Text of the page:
The surname of Jansons is well-known of course, largely due to Mariss. This release concerns Mariss’s father, Arvīds (1914-84), also a distinguished conductor from Latvia, as is made clear by this revealing portrait of him. Tchaikovsky is the main composer, the Leningrad Philharmonic the main orchestra (Jansons an appointee to it courtesy of Mravinsky) – from London concerts in September 1971, either at the Royal Albert or Royal Festival Halls. Whether in selections from Sleeping Beauty – thrilling, shapely and buoyant – or an exciting and impassioned Francesca, the Leningraders’ playing is superb in terms of virtuosity, tonal allure (albeit with characteristic edge, Soviet style) and discipline, Jansons senior exploring a wide dynamic range and dramatic potency (although Francesca‘s closing bars are a little confused, the music enveloping itself rather than the doomed lovers). Tchaikovsky’s Fifth Symphony (the RFH appearance) is wholly splendid, beautifully judged across the whole to an uplifting ultimate coda of bold timpani and unstinting brass, completing what comes across as a notable occasion.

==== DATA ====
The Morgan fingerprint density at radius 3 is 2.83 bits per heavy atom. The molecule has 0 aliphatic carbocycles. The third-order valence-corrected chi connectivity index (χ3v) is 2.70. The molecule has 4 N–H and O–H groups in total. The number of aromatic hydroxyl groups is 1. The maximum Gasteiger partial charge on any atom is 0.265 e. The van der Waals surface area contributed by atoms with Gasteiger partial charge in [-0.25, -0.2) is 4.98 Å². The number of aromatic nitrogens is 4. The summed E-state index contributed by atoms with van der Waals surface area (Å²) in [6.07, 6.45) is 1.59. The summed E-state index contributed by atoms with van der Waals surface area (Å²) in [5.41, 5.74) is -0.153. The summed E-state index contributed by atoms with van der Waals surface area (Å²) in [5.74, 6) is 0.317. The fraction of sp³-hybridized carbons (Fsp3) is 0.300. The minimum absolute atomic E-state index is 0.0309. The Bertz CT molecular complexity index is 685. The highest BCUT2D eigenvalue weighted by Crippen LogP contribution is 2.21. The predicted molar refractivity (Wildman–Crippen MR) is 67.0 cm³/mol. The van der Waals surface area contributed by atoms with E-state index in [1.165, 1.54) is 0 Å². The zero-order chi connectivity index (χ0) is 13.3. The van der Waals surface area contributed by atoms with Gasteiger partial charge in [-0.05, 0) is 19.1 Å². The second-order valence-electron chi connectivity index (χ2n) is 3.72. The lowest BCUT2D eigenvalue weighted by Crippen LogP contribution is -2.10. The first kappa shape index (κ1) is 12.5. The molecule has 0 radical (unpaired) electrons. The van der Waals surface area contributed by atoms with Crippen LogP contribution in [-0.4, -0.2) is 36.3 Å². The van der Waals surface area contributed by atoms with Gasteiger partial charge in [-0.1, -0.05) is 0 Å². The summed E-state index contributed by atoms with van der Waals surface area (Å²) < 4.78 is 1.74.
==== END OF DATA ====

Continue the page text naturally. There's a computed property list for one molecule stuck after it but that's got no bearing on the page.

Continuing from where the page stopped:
As a change of composer and ensemble, the Prokofiev (Ulster Hall, Belfast, 1983) is somewhat heavy-handed and short of sparkle, the USSR SO, as good as it is, not quite in the Leningrad league, and the recorded sound is the least good if acceptable; otherwise the reproduction is very fine – all is stereo – expertly remastered by Paul Baily. Jansons died in Manchester from a heart attack during one of his Principal Guest visits to the Hallé (the title afforded him by Barbirolli) – a Mahler Five was broadcast at the time, which is not on YouTube, so this collection of Tchaikovsky performances is welcome and recommendable. ICA Classics ICAC 5177 (2 CDs) is released March 8.

https://outhere-music.com/en/albums/tchaikovsky-symphony-no-5-sleeping-beauty-op-66-excerpts-francesca-da-rimini-prokofiev